Wearing a purity ring made me feel proud. I felt level-headed, innocent, able to practice self-control. I didn’t particularly care if others saw me as prude, because I knew that I was making smart life choices. Their experimentation with sex would end in sadness and broken relationships; mine would end in a blissful and committed marriage. I could feel worth and have self-love because I was Waiting.

Unlike high school, I found myself surrounded by girls wearing purity rings at my small, private Christian university. There were even girls who didn’t want to kiss until marriage (something I was slightly horrified by because I wasn’t about to wait for that). I realized I felt slightly less set apart in this environment, suddenly not in the noble minority as someone who had made the courageous decision to Wait.

A few months into my freshman year I began dating someone. I had dated a little in high school, but this time was different. No longer were there curfews or watchful parents, and I distinctly remember feeling that my transition from girl to woman was completed now that I was in college. I could handle an “adult” relationship and whatever that entailed.

My new boyfriend was not a Christian (something I would eventually realize was a deal-breaker), and while we tried to be on the same page about physical boundaries it proved to be very difficult for both of us. Waiting, it turned out, was virtually impossible when you really liked someone and could stay in his room well past midnight.

And eventually there came a night (which turned into many nights) where we went too far. And while we never actually had sex, we did just about everything but.

I was crushed.

As I sat in class next to girls proudly displaying their purity, I felt like I could no longer count myself amongst them. I was both angry and disgusted with myself, heartbroken that I was letting go of my convictions night after night. And while I still wore my purity ring, I felt like a fake. I couldn’t believe that I, a girl who was clearly so capable of Waiting, could compromise herself and her aspirations for sex within marriage. I mercilessly beat myself up.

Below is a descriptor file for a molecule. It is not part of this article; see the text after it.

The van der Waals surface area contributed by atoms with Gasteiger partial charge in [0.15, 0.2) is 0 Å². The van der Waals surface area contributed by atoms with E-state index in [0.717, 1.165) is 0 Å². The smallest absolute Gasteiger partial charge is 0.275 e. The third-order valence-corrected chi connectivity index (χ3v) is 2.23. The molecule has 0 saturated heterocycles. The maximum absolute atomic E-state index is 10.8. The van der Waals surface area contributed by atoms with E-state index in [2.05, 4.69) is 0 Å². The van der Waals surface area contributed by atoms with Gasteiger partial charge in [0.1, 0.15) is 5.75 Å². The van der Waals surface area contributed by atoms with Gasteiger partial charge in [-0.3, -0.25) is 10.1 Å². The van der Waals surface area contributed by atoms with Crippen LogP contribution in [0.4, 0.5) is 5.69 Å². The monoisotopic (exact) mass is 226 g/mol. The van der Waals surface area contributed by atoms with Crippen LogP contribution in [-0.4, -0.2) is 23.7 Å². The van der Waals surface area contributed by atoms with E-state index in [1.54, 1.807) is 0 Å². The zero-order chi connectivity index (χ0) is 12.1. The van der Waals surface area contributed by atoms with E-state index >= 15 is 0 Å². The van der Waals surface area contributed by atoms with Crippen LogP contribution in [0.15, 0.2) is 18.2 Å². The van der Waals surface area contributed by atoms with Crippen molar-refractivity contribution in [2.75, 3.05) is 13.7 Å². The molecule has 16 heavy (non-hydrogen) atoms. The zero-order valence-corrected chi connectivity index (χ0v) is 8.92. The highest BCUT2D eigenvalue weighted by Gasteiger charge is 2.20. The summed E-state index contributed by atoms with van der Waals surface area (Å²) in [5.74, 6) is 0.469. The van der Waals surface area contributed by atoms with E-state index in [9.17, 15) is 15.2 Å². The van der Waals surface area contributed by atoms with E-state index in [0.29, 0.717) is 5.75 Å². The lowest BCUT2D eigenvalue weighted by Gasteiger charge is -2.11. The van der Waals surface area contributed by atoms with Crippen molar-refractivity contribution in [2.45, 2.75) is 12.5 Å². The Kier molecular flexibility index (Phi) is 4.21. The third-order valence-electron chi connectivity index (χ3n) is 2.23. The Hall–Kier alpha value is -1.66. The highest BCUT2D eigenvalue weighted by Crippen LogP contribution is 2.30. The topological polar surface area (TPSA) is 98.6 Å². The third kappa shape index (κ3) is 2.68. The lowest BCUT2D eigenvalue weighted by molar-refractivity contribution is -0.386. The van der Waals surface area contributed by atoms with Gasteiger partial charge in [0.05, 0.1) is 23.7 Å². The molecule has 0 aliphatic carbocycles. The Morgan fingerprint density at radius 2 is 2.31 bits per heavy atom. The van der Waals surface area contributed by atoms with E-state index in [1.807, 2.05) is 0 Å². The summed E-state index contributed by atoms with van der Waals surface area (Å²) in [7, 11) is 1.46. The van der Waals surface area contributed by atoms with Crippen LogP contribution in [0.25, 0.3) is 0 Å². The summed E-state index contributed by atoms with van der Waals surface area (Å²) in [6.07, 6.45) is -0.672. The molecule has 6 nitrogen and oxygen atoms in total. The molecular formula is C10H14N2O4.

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It wasn’t until several months later that I actually took my ring off, after my boyfriend and I finally broke up. At that point, I had come to terms with the fact that I had gone too far and had stopped feeling so angry with myself. So when I did finally take it off, it wasn’t because I did not feel worthy to wear it.

It was because my purity had become my identity.

Who I was as a person and a Christian had become wrapped up in whether I was having sex or not, and there was something distinctly wrong with that.

The reason it affected my self-worth so deeply was because Waiting had become such a part of how I saw myself: I had used abstinence as a means to feel good about who I was rather than because I really understood what it meant to me. I thought that “being pure” affected everything else about me: how others saw me, how God saw me, and my own worth as a person.

It also gave me a false sense of entitlement.

I had begun to perceive abstinence as a means to an end, as though a husband was a reward for my dutiful Waiting. When I wasn’t going too far physically, that meant I deserved a happy marriage I wouldn’t have to wait too long for. When I was going too far, I felt like I didn’t deserve that anymore, which only added to my sense of loss.

I took off my purity ring because I was done with what Waiting had become to me: a badge of honor, a method to get what I wanted, a way to feel good about myself.

I am still waiting to have sex. And while there are many reasons for this, my hope is I do not rest my identity on that one aspect about myself.

Sexuality, specifically for Christians, should be about so much more than just the act of waiting, and sometimes I feel like we tend to focus solely on that. Waiting to have sex should not be a scheme to make ourselves beautiful or worthy or a “good Christian,” but should instead be used to demonstrate the beauty of God and thus the perfection of his design for intimacy.

My hand doesn’t look like it’s missing anything at all.

© Julia Feeser and HelloSoul, 2014.